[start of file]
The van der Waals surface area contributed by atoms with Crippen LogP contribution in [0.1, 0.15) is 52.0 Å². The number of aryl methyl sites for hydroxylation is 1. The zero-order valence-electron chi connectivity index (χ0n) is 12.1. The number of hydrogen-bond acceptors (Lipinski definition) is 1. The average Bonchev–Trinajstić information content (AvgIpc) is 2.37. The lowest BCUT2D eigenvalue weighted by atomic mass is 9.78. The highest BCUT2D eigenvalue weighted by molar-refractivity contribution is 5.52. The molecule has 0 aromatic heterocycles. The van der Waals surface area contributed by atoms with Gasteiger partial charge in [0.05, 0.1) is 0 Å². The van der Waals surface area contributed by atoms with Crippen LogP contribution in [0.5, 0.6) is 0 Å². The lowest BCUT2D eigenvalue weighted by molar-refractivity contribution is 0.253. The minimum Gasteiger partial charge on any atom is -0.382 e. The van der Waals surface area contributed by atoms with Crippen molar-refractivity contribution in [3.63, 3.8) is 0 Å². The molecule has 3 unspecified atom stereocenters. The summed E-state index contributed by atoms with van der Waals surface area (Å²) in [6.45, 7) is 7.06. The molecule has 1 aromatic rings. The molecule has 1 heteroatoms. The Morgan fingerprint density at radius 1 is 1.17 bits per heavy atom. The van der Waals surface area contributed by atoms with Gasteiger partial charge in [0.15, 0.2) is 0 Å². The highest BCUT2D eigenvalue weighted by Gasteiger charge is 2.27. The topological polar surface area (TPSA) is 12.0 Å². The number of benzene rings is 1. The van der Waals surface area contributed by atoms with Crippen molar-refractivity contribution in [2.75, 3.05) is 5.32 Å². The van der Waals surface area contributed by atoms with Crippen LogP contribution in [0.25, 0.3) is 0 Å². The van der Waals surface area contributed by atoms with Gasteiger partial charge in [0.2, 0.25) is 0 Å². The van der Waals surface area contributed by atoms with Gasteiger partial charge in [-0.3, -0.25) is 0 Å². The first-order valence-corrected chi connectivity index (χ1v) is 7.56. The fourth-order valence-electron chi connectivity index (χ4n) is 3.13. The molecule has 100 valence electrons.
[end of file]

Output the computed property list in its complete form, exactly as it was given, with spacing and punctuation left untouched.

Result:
The van der Waals surface area contributed by atoms with Crippen LogP contribution in [0.1, 0.15) is 52.0 Å². The number of aryl methyl sites for hydroxylation is 1. The zero-order valence-electron chi connectivity index (χ0n) is 12.1. The number of hydrogen-bond acceptors (Lipinski definition) is 1. The average Bonchev–Trinajstić information content (AvgIpc) is 2.37. The lowest BCUT2D eigenvalue weighted by atomic mass is 9.78. The highest BCUT2D eigenvalue weighted by molar-refractivity contribution is 5.52. The molecule has 0 aromatic heterocycles. The van der Waals surface area contributed by atoms with Gasteiger partial charge in [0.05, 0.1) is 0 Å². The van der Waals surface area contributed by atoms with Crippen LogP contribution in [0.5, 0.6) is 0 Å². The lowest BCUT2D eigenvalue weighted by molar-refractivity contribution is 0.253. The minimum Gasteiger partial charge on any atom is -0.382 e. The van der Waals surface area contributed by atoms with Crippen molar-refractivity contribution in [3.63, 3.8) is 0 Å². The molecule has 3 unspecified atom stereocenters. The summed E-state index contributed by atoms with van der Waals surface area (Å²) in [6.45, 7) is 7.06. The molecule has 1 aromatic rings. The molecule has 1 heteroatoms. The Morgan fingerprint density at radius 1 is 1.17 bits per heavy atom. The van der Waals surface area contributed by atoms with Gasteiger partial charge in [0.15, 0.2) is 0 Å². The highest BCUT2D eigenvalue weighted by Gasteiger charge is 2.27. The topological polar surface area (TPSA) is 12.0 Å². The number of benzene rings is 1. The van der Waals surface area contributed by atoms with Crippen molar-refractivity contribution in [2.75, 3.05) is 5.32 Å². The van der Waals surface area contributed by atoms with Crippen LogP contribution in [0.25, 0.3) is 0 Å². The van der Waals surface area contributed by atoms with Gasteiger partial charge in [0.2, 0.25) is 0 Å². The van der Waals surface area contributed by atoms with Gasteiger partial charge in [-0.3, -0.25) is 0 Å². The first-order valence-corrected chi connectivity index (χ1v) is 7.56. The fourth-order valence-electron chi connectivity index (χ4n) is 3.13. The molecule has 100 valence electrons.